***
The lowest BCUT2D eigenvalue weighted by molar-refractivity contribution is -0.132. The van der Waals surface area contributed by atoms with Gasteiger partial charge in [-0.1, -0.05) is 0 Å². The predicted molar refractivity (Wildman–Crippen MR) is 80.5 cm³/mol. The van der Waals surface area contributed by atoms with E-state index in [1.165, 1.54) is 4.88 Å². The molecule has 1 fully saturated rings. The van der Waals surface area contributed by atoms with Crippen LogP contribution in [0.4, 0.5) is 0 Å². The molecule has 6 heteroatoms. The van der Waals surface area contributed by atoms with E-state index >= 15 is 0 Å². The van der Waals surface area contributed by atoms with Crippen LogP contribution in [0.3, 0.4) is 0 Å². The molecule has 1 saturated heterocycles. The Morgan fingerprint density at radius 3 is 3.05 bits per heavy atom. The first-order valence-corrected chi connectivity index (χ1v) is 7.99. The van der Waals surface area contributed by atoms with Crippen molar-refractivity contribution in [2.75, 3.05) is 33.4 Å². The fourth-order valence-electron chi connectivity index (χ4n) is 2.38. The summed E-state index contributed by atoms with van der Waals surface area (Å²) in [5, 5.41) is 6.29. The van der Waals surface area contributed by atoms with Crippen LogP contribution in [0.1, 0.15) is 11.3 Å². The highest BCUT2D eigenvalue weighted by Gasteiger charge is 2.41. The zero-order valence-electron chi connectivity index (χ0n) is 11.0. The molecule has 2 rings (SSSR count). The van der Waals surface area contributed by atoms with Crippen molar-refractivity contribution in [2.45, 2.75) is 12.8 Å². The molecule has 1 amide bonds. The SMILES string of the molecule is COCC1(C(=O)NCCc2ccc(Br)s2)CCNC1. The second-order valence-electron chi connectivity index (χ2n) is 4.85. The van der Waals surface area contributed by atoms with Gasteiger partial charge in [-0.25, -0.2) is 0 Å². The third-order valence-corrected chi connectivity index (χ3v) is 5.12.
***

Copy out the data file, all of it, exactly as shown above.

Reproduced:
The lowest BCUT2D eigenvalue weighted by molar-refractivity contribution is -0.132. The van der Waals surface area contributed by atoms with Gasteiger partial charge in [-0.1, -0.05) is 0 Å². The predicted molar refractivity (Wildman–Crippen MR) is 80.5 cm³/mol. The van der Waals surface area contributed by atoms with E-state index in [1.165, 1.54) is 4.88 Å². The molecule has 1 fully saturated rings. The van der Waals surface area contributed by atoms with Crippen LogP contribution in [0.4, 0.5) is 0 Å². The molecule has 6 heteroatoms. The van der Waals surface area contributed by atoms with E-state index >= 15 is 0 Å². The van der Waals surface area contributed by atoms with Crippen LogP contribution in [0.3, 0.4) is 0 Å². The molecule has 1 saturated heterocycles. The Morgan fingerprint density at radius 3 is 3.05 bits per heavy atom. The first-order valence-corrected chi connectivity index (χ1v) is 7.99. The van der Waals surface area contributed by atoms with Crippen molar-refractivity contribution in [2.75, 3.05) is 33.4 Å². The fourth-order valence-electron chi connectivity index (χ4n) is 2.38. The summed E-state index contributed by atoms with van der Waals surface area (Å²) in [5, 5.41) is 6.29. The van der Waals surface area contributed by atoms with Crippen LogP contribution in [0.1, 0.15) is 11.3 Å². The highest BCUT2D eigenvalue weighted by Gasteiger charge is 2.41. The zero-order valence-electron chi connectivity index (χ0n) is 11.0. The molecule has 2 rings (SSSR count). The van der Waals surface area contributed by atoms with Crippen molar-refractivity contribution in [2.45, 2.75) is 12.8 Å². The molecule has 1 amide bonds. The SMILES string of the molecule is COCC1(C(=O)NCCc2ccc(Br)s2)CCNC1. The second-order valence-electron chi connectivity index (χ2n) is 4.85. The van der Waals surface area contributed by atoms with Gasteiger partial charge in [-0.25, -0.2) is 0 Å². The third-order valence-corrected chi connectivity index (χ3v) is 5.12.